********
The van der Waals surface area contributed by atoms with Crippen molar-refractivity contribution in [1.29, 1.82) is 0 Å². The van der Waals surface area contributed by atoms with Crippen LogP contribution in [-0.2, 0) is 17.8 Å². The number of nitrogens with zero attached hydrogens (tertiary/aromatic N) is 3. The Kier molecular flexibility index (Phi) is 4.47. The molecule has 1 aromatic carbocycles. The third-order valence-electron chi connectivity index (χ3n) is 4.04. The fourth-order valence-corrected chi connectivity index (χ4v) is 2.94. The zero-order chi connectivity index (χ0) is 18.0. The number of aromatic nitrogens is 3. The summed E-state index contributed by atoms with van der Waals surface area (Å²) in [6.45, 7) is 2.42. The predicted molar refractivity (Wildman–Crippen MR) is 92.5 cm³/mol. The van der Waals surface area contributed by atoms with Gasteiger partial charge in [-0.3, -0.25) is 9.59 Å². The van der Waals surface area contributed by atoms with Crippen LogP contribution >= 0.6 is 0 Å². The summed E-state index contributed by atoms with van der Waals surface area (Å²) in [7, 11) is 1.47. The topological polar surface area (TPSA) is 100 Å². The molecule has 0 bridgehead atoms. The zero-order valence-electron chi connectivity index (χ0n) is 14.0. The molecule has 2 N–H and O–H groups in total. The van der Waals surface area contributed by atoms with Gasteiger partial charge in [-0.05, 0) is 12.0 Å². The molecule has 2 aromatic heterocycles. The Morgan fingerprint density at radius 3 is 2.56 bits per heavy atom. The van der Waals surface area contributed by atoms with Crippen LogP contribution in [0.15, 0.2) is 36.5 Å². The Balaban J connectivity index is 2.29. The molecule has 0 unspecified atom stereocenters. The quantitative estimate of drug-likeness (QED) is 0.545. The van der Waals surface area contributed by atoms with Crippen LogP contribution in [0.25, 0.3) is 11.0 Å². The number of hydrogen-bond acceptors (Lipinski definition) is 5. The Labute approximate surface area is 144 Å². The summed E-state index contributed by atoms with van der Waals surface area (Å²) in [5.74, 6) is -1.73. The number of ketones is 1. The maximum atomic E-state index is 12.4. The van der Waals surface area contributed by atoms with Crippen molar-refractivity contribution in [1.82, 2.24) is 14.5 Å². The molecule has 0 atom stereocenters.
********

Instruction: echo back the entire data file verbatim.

The van der Waals surface area contributed by atoms with Crippen molar-refractivity contribution in [1.29, 1.82) is 0 Å². The van der Waals surface area contributed by atoms with Crippen LogP contribution in [-0.2, 0) is 17.8 Å². The number of nitrogens with zero attached hydrogens (tertiary/aromatic N) is 3. The Kier molecular flexibility index (Phi) is 4.47. The molecule has 1 aromatic carbocycles. The third-order valence-electron chi connectivity index (χ3n) is 4.04. The fourth-order valence-corrected chi connectivity index (χ4v) is 2.94. The zero-order chi connectivity index (χ0) is 18.0. The number of aromatic nitrogens is 3. The summed E-state index contributed by atoms with van der Waals surface area (Å²) in [6.45, 7) is 2.42. The predicted molar refractivity (Wildman–Crippen MR) is 92.5 cm³/mol. The van der Waals surface area contributed by atoms with Gasteiger partial charge in [-0.3, -0.25) is 9.59 Å². The van der Waals surface area contributed by atoms with Crippen LogP contribution >= 0.6 is 0 Å². The summed E-state index contributed by atoms with van der Waals surface area (Å²) in [7, 11) is 1.47. The topological polar surface area (TPSA) is 100 Å². The molecule has 0 bridgehead atoms. The zero-order valence-electron chi connectivity index (χ0n) is 14.0. The molecule has 2 N–H and O–H groups in total. The van der Waals surface area contributed by atoms with Gasteiger partial charge in [-0.05, 0) is 12.0 Å². The molecule has 2 aromatic heterocycles. The Morgan fingerprint density at radius 3 is 2.56 bits per heavy atom. The van der Waals surface area contributed by atoms with Crippen LogP contribution in [0.15, 0.2) is 36.5 Å². The Balaban J connectivity index is 2.29. The molecule has 0 unspecified atom stereocenters. The quantitative estimate of drug-likeness (QED) is 0.545. The van der Waals surface area contributed by atoms with Crippen LogP contribution in [0.25, 0.3) is 11.0 Å². The number of hydrogen-bond acceptors (Lipinski definition) is 5. The Labute approximate surface area is 144 Å². The summed E-state index contributed by atoms with van der Waals surface area (Å²) in [5.74, 6) is -1.73. The number of ketones is 1. The maximum atomic E-state index is 12.4. The van der Waals surface area contributed by atoms with Crippen molar-refractivity contribution in [1.82, 2.24) is 14.5 Å². The molecule has 0 atom stereocenters.